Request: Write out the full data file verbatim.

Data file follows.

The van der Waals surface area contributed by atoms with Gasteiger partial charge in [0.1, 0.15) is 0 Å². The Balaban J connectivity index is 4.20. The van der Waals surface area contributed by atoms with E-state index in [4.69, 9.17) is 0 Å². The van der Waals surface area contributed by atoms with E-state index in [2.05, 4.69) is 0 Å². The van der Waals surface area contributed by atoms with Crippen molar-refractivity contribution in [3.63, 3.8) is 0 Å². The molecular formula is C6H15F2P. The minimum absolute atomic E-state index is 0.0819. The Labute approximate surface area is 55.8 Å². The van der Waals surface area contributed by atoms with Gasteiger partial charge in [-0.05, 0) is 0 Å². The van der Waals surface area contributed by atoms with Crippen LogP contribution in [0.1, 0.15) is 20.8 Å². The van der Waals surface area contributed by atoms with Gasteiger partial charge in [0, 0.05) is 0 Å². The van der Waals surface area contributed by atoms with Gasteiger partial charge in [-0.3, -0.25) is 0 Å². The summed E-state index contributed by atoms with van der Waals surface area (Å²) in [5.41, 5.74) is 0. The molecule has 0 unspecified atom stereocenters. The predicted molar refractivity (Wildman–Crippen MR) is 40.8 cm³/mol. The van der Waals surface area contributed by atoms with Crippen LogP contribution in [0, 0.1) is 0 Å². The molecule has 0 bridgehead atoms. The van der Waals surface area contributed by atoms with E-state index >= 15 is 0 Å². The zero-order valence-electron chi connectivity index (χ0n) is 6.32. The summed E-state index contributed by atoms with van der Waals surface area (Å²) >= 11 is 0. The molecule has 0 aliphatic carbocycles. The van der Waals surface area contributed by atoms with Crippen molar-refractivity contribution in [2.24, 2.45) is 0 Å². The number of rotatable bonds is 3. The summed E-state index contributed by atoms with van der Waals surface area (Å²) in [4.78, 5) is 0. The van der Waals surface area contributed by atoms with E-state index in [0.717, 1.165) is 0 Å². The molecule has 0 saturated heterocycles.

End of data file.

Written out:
The van der Waals surface area contributed by atoms with Gasteiger partial charge in [0.1, 0.15) is 0 Å². The Balaban J connectivity index is 4.20. The van der Waals surface area contributed by atoms with E-state index in [4.69, 9.17) is 0 Å². The van der Waals surface area contributed by atoms with E-state index in [2.05, 4.69) is 0 Å². The van der Waals surface area contributed by atoms with Crippen molar-refractivity contribution in [3.63, 3.8) is 0 Å². The molecular formula is C6H15F2P. The minimum absolute atomic E-state index is 0.0819. The Labute approximate surface area is 55.8 Å². The van der Waals surface area contributed by atoms with Gasteiger partial charge in [-0.05, 0) is 0 Å². The van der Waals surface area contributed by atoms with Crippen LogP contribution in [0.1, 0.15) is 20.8 Å². The van der Waals surface area contributed by atoms with Gasteiger partial charge in [0, 0.05) is 0 Å². The van der Waals surface area contributed by atoms with Gasteiger partial charge in [-0.3, -0.25) is 0 Å². The summed E-state index contributed by atoms with van der Waals surface area (Å²) in [5.41, 5.74) is 0. The molecule has 0 unspecified atom stereocenters. The predicted molar refractivity (Wildman–Crippen MR) is 40.8 cm³/mol. The van der Waals surface area contributed by atoms with Crippen LogP contribution in [0, 0.1) is 0 Å². The molecule has 0 bridgehead atoms. The van der Waals surface area contributed by atoms with E-state index >= 15 is 0 Å². The zero-order valence-electron chi connectivity index (χ0n) is 6.32. The summed E-state index contributed by atoms with van der Waals surface area (Å²) >= 11 is 0. The molecule has 0 aliphatic carbocycles. The van der Waals surface area contributed by atoms with Crippen molar-refractivity contribution in [2.24, 2.45) is 0 Å². The number of rotatable bonds is 3. The summed E-state index contributed by atoms with van der Waals surface area (Å²) in [4.78, 5) is 0. The van der Waals surface area contributed by atoms with E-state index in [0.717, 1.165) is 0 Å². The molecule has 0 saturated heterocycles.